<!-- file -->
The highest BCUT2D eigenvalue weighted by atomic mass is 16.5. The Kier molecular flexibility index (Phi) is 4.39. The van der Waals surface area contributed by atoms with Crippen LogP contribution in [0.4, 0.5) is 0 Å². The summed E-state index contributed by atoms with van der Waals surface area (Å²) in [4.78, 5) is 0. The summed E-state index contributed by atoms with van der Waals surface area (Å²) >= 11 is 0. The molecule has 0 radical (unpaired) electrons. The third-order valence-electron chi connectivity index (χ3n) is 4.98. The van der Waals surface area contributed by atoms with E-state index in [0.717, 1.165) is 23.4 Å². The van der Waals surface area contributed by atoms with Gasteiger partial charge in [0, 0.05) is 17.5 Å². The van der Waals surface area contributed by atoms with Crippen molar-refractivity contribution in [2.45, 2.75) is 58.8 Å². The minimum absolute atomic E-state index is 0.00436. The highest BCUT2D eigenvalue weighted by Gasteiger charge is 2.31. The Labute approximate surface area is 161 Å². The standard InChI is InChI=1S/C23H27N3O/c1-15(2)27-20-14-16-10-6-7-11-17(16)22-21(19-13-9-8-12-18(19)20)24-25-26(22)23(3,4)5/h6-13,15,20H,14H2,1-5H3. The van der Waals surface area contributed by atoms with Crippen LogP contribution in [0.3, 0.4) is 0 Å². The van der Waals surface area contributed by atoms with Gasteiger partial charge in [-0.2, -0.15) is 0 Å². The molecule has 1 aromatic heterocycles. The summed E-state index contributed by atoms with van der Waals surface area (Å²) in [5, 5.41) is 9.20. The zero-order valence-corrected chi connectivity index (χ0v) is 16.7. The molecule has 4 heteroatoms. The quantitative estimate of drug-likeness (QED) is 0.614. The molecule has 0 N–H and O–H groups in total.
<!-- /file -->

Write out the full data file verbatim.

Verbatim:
The highest BCUT2D eigenvalue weighted by atomic mass is 16.5. The Kier molecular flexibility index (Phi) is 4.39. The van der Waals surface area contributed by atoms with Crippen LogP contribution in [0.4, 0.5) is 0 Å². The summed E-state index contributed by atoms with van der Waals surface area (Å²) in [4.78, 5) is 0. The summed E-state index contributed by atoms with van der Waals surface area (Å²) >= 11 is 0. The molecule has 0 radical (unpaired) electrons. The third-order valence-electron chi connectivity index (χ3n) is 4.98. The van der Waals surface area contributed by atoms with E-state index in [0.717, 1.165) is 23.4 Å². The van der Waals surface area contributed by atoms with Gasteiger partial charge in [0, 0.05) is 17.5 Å². The van der Waals surface area contributed by atoms with Crippen molar-refractivity contribution in [2.45, 2.75) is 58.8 Å². The minimum absolute atomic E-state index is 0.00436. The highest BCUT2D eigenvalue weighted by Gasteiger charge is 2.31. The Labute approximate surface area is 161 Å². The standard InChI is InChI=1S/C23H27N3O/c1-15(2)27-20-14-16-10-6-7-11-17(16)22-21(19-13-9-8-12-18(19)20)24-25-26(22)23(3,4)5/h6-13,15,20H,14H2,1-5H3. The van der Waals surface area contributed by atoms with Crippen LogP contribution in [0.3, 0.4) is 0 Å². The van der Waals surface area contributed by atoms with Gasteiger partial charge in [-0.2, -0.15) is 0 Å². The molecule has 1 aromatic heterocycles. The summed E-state index contributed by atoms with van der Waals surface area (Å²) in [5, 5.41) is 9.20. The zero-order valence-corrected chi connectivity index (χ0v) is 16.7. The molecule has 4 heteroatoms. The quantitative estimate of drug-likeness (QED) is 0.614. The molecule has 0 N–H and O–H groups in total.